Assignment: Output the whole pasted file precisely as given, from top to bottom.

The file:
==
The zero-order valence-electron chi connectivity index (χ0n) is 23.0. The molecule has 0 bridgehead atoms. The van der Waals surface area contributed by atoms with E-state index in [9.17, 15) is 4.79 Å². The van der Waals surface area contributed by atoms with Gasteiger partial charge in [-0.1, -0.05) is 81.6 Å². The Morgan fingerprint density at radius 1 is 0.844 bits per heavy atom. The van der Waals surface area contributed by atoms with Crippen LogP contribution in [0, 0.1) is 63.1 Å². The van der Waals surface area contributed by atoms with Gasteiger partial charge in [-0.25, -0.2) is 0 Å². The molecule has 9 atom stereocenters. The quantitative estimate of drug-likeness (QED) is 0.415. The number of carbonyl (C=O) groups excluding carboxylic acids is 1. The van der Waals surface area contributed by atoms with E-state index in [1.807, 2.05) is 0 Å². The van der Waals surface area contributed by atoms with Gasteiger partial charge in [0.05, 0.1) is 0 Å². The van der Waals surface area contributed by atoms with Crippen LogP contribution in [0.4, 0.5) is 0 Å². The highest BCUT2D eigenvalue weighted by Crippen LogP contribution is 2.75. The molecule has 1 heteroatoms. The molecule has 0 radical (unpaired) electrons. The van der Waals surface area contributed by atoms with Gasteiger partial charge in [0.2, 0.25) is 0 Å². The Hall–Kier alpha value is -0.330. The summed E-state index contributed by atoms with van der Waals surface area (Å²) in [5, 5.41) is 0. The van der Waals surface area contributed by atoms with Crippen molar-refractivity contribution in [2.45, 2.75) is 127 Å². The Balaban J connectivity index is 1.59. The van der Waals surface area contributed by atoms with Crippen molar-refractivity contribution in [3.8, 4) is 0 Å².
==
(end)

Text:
The zero-order valence-electron chi connectivity index (χ0n) is 23.0. The molecule has 0 bridgehead atoms. The van der Waals surface area contributed by atoms with E-state index in [9.17, 15) is 4.79 Å². The van der Waals surface area contributed by atoms with Gasteiger partial charge in [-0.1, -0.05) is 81.6 Å². The Morgan fingerprint density at radius 1 is 0.844 bits per heavy atom. The van der Waals surface area contributed by atoms with Crippen LogP contribution in [0, 0.1) is 63.1 Å². The van der Waals surface area contributed by atoms with Gasteiger partial charge in [-0.25, -0.2) is 0 Å². The molecule has 9 atom stereocenters. The quantitative estimate of drug-likeness (QED) is 0.415. The number of carbonyl (C=O) groups excluding carboxylic acids is 1. The van der Waals surface area contributed by atoms with E-state index in [1.807, 2.05) is 0 Å². The van der Waals surface area contributed by atoms with Gasteiger partial charge in [0.05, 0.1) is 0 Å². The van der Waals surface area contributed by atoms with Crippen LogP contribution in [0.4, 0.5) is 0 Å². The highest BCUT2D eigenvalue weighted by Crippen LogP contribution is 2.75. The molecule has 1 heteroatoms. The molecule has 0 radical (unpaired) electrons. The van der Waals surface area contributed by atoms with Gasteiger partial charge in [0.2, 0.25) is 0 Å². The Hall–Kier alpha value is -0.330. The summed E-state index contributed by atoms with van der Waals surface area (Å²) in [5, 5.41) is 0. The van der Waals surface area contributed by atoms with Crippen molar-refractivity contribution in [2.45, 2.75) is 127 Å². The Balaban J connectivity index is 1.59. The van der Waals surface area contributed by atoms with Crippen molar-refractivity contribution in [3.8, 4) is 0 Å².